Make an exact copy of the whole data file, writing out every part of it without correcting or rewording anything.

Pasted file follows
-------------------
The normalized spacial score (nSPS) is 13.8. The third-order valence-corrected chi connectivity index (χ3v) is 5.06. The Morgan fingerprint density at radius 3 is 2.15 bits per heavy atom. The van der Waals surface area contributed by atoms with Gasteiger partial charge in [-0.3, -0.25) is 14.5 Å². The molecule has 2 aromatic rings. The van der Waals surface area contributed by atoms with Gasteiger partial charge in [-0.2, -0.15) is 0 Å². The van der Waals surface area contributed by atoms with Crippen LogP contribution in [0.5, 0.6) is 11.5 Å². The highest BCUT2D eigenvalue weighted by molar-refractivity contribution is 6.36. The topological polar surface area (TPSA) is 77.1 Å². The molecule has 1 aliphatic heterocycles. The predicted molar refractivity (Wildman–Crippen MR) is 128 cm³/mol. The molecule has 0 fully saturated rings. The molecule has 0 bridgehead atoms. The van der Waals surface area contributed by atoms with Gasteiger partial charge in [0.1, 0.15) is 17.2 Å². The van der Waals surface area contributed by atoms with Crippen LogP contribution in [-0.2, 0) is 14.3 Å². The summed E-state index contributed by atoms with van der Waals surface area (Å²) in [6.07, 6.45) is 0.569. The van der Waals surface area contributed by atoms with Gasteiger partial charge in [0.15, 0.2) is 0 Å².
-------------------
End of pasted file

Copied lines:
The normalized spacial score (nSPS) is 13.8. The third-order valence-corrected chi connectivity index (χ3v) is 5.06. The Morgan fingerprint density at radius 3 is 2.15 bits per heavy atom. The van der Waals surface area contributed by atoms with Gasteiger partial charge in [-0.3, -0.25) is 14.5 Å². The molecule has 2 aromatic rings. The van der Waals surface area contributed by atoms with Gasteiger partial charge in [-0.2, -0.15) is 0 Å². The van der Waals surface area contributed by atoms with Crippen LogP contribution in [0.5, 0.6) is 11.5 Å². The highest BCUT2D eigenvalue weighted by molar-refractivity contribution is 6.36. The topological polar surface area (TPSA) is 77.1 Å². The molecule has 1 aliphatic heterocycles. The predicted molar refractivity (Wildman–Crippen MR) is 128 cm³/mol. The molecule has 0 fully saturated rings. The molecule has 0 bridgehead atoms. The van der Waals surface area contributed by atoms with Gasteiger partial charge in [0.1, 0.15) is 17.2 Å². The van der Waals surface area contributed by atoms with Crippen LogP contribution in [-0.2, 0) is 14.3 Å². The summed E-state index contributed by atoms with van der Waals surface area (Å²) in [6.07, 6.45) is 0.569. The van der Waals surface area contributed by atoms with Gasteiger partial charge in [0.15, 0.2) is 0 Å².